Explore your internal space. Take a moment to sit and reflect on your body. With your eyes closed, slowly scan through and map the interior from head to foot. Is the terrain smooth, open, and consistent all the way through? Or, are some places tight, dense, heavy, blocked, jangly, or numb? Now, take a moment to breathe and settle as you consciously relax the tension, release the blockage, smooth out the energy, and wake up the cells. Where necessary, let your inner awareness quiet things down or wake things up. In order to function as a reliable barometer for accurate inner knowing, the space needs to be open, neutral, engaged, and flowing.
But, what if your internal space doesn't feel so open and flowing? If the above exercise revealed areas of discord or congestion, it's important to do a little housekeeping. Physical attitudes, emotional issues, and mental distraction will only block the circuitry and gum up the works. In order get it moving, go inside and use your body sense to locate a stuck place. Bypass the intellectual process of figuring out why/who/what and simply find one word or color or feeling to represent the blockage. Then, invite your breathing body to inhale this word/color/feeling into the center of the issue and exhale letting it all go—air, issue, blockage. Inhale without judgment and exhale without hesitation until it opens and clears.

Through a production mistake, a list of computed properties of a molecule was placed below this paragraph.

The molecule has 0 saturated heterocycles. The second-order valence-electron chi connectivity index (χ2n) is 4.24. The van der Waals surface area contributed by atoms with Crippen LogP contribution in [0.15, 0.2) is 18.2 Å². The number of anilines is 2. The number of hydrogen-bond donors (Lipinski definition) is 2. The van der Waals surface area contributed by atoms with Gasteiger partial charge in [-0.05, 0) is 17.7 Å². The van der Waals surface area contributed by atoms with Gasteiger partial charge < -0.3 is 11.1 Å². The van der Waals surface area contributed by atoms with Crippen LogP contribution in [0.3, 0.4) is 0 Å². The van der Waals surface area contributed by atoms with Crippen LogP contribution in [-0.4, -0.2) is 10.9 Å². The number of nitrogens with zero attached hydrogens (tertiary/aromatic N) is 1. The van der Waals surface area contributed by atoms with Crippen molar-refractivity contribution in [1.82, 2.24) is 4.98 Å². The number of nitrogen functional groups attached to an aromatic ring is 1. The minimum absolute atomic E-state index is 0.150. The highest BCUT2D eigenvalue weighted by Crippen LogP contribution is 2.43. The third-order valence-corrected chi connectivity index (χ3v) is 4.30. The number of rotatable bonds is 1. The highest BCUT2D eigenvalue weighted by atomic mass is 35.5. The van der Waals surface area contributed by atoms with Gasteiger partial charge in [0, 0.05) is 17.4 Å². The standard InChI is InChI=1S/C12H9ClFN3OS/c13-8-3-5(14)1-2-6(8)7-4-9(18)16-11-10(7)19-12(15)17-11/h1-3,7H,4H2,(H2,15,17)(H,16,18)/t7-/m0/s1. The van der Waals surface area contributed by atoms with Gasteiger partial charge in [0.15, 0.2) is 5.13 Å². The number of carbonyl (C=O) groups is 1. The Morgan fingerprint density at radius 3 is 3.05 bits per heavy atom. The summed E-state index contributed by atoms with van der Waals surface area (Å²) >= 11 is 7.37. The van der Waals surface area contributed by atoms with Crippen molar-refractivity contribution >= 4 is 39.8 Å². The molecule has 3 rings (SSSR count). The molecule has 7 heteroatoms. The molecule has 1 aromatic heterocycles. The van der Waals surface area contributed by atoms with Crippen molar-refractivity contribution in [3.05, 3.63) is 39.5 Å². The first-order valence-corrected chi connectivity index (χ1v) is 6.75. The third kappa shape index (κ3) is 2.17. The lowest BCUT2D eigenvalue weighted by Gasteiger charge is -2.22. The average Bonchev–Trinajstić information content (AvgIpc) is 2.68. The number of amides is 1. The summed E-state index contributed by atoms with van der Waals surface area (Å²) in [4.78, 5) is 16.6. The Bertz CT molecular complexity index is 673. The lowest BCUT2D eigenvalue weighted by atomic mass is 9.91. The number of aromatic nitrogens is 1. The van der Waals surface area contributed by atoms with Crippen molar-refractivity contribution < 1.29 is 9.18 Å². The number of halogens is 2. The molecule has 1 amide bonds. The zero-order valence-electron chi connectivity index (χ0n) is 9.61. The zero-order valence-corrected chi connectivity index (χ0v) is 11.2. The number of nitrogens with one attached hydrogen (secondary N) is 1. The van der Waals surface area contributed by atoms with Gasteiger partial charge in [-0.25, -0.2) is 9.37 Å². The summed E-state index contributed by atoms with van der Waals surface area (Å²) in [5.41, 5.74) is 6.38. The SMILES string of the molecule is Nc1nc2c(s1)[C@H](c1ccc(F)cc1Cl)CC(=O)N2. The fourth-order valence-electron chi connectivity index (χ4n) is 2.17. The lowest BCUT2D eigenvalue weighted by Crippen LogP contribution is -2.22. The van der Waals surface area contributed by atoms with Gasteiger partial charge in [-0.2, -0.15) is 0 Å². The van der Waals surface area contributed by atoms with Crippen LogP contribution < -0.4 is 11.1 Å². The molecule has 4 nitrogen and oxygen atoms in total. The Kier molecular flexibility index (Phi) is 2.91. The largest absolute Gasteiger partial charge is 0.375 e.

This open, flowing internal space creates a baseline for reliable, accurate intuition. The more you familiarize yourself with it, the more you'll trust your hits and feelings. Make the intellectual connection and appreciate the source anytime you:
Improving Your Intuitive Ability
Exercise #1: Go Forward or Hold Back.
Exercise #2: Fork in the Road
Exercise #3: Listening to Your Central Channel